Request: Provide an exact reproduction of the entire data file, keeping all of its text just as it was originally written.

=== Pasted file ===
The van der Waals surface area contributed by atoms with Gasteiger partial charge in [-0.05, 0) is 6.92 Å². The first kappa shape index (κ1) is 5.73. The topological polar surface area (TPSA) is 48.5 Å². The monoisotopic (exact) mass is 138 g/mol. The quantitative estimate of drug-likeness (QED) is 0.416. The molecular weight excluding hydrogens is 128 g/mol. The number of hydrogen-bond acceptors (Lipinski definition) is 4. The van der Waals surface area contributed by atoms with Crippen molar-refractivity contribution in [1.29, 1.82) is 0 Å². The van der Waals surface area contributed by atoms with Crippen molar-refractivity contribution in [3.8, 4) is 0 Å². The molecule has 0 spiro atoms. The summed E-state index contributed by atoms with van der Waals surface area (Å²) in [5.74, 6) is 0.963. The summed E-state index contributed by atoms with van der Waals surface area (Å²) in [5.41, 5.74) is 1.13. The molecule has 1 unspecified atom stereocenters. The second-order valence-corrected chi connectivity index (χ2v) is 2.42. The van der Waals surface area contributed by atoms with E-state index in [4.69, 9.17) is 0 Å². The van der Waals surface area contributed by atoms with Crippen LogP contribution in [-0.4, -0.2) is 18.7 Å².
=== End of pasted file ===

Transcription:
The van der Waals surface area contributed by atoms with Gasteiger partial charge in [-0.05, 0) is 6.92 Å². The first kappa shape index (κ1) is 5.73. The topological polar surface area (TPSA) is 48.5 Å². The monoisotopic (exact) mass is 138 g/mol. The quantitative estimate of drug-likeness (QED) is 0.416. The molecular weight excluding hydrogens is 128 g/mol. The number of hydrogen-bond acceptors (Lipinski definition) is 4. The van der Waals surface area contributed by atoms with Crippen molar-refractivity contribution in [1.29, 1.82) is 0 Å². The van der Waals surface area contributed by atoms with Crippen molar-refractivity contribution in [3.8, 4) is 0 Å². The molecule has 0 spiro atoms. The summed E-state index contributed by atoms with van der Waals surface area (Å²) in [5.74, 6) is 0.963. The summed E-state index contributed by atoms with van der Waals surface area (Å²) in [5.41, 5.74) is 1.13. The molecule has 1 unspecified atom stereocenters. The second-order valence-corrected chi connectivity index (χ2v) is 2.42. The van der Waals surface area contributed by atoms with E-state index in [4.69, 9.17) is 0 Å². The van der Waals surface area contributed by atoms with Crippen LogP contribution in [-0.4, -0.2) is 18.7 Å².